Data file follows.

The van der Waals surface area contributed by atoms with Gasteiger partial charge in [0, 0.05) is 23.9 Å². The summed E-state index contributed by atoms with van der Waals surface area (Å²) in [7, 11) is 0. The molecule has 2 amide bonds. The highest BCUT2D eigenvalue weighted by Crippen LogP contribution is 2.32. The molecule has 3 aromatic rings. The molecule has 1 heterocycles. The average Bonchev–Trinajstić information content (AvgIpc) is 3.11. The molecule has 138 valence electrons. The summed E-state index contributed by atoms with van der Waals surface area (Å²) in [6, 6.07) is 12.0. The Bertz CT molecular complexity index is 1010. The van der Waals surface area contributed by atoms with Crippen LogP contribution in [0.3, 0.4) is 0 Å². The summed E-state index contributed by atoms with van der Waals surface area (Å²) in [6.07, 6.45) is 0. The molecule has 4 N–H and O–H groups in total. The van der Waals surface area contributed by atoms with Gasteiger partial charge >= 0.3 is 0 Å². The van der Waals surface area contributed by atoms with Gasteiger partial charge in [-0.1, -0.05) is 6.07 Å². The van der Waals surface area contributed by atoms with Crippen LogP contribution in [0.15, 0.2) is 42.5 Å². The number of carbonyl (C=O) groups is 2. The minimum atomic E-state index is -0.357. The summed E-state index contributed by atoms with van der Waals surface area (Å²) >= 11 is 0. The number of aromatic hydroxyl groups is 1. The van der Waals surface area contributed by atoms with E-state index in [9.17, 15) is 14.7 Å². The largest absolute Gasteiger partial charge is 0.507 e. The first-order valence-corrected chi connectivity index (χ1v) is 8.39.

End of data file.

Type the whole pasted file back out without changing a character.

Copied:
The van der Waals surface area contributed by atoms with Gasteiger partial charge in [0, 0.05) is 23.9 Å². The summed E-state index contributed by atoms with van der Waals surface area (Å²) in [7, 11) is 0. The molecule has 2 amide bonds. The highest BCUT2D eigenvalue weighted by Crippen LogP contribution is 2.32. The molecule has 3 aromatic rings. The molecule has 1 heterocycles. The average Bonchev–Trinajstić information content (AvgIpc) is 3.11. The molecule has 138 valence electrons. The summed E-state index contributed by atoms with van der Waals surface area (Å²) in [6, 6.07) is 12.0. The Bertz CT molecular complexity index is 1010. The van der Waals surface area contributed by atoms with Crippen LogP contribution in [0.3, 0.4) is 0 Å². The summed E-state index contributed by atoms with van der Waals surface area (Å²) in [6.07, 6.45) is 0. The molecule has 4 N–H and O–H groups in total. The van der Waals surface area contributed by atoms with Gasteiger partial charge >= 0.3 is 0 Å². The van der Waals surface area contributed by atoms with Gasteiger partial charge in [-0.1, -0.05) is 6.07 Å². The van der Waals surface area contributed by atoms with Crippen LogP contribution in [0.15, 0.2) is 42.5 Å². The number of carbonyl (C=O) groups is 2. The minimum atomic E-state index is -0.357. The summed E-state index contributed by atoms with van der Waals surface area (Å²) >= 11 is 0. The number of aromatic hydroxyl groups is 1. The van der Waals surface area contributed by atoms with E-state index in [9.17, 15) is 14.7 Å². The largest absolute Gasteiger partial charge is 0.507 e. The first-order valence-corrected chi connectivity index (χ1v) is 8.39.